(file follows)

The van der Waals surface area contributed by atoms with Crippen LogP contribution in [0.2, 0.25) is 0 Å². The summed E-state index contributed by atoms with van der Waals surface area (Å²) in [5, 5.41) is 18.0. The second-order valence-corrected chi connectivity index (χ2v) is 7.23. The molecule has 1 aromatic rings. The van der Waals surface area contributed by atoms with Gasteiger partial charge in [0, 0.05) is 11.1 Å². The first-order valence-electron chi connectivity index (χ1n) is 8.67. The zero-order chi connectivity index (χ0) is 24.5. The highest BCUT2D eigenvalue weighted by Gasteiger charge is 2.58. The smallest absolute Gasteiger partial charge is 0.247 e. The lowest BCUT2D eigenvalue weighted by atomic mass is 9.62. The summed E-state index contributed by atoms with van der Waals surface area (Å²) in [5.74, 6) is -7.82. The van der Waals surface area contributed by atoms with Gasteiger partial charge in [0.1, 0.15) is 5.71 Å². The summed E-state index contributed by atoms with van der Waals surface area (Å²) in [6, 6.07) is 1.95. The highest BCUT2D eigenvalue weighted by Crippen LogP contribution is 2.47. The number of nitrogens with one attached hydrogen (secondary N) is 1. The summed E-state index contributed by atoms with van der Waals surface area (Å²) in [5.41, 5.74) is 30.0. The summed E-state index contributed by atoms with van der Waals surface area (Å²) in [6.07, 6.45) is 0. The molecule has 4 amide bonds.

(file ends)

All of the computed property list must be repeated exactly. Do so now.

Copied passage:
The van der Waals surface area contributed by atoms with Crippen LogP contribution in [0.2, 0.25) is 0 Å². The summed E-state index contributed by atoms with van der Waals surface area (Å²) in [5, 5.41) is 18.0. The second-order valence-corrected chi connectivity index (χ2v) is 7.23. The molecule has 1 aromatic rings. The van der Waals surface area contributed by atoms with Gasteiger partial charge in [0, 0.05) is 11.1 Å². The first-order valence-electron chi connectivity index (χ1n) is 8.67. The zero-order chi connectivity index (χ0) is 24.5. The highest BCUT2D eigenvalue weighted by Gasteiger charge is 2.58. The smallest absolute Gasteiger partial charge is 0.247 e. The lowest BCUT2D eigenvalue weighted by atomic mass is 9.62. The summed E-state index contributed by atoms with van der Waals surface area (Å²) in [5.74, 6) is -7.82. The van der Waals surface area contributed by atoms with Gasteiger partial charge in [0.1, 0.15) is 5.71 Å². The summed E-state index contributed by atoms with van der Waals surface area (Å²) in [6, 6.07) is 1.95. The highest BCUT2D eigenvalue weighted by Crippen LogP contribution is 2.47. The number of nitrogens with one attached hydrogen (secondary N) is 1. The summed E-state index contributed by atoms with van der Waals surface area (Å²) in [5.41, 5.74) is 30.0. The summed E-state index contributed by atoms with van der Waals surface area (Å²) in [6.07, 6.45) is 0. The molecule has 4 amide bonds.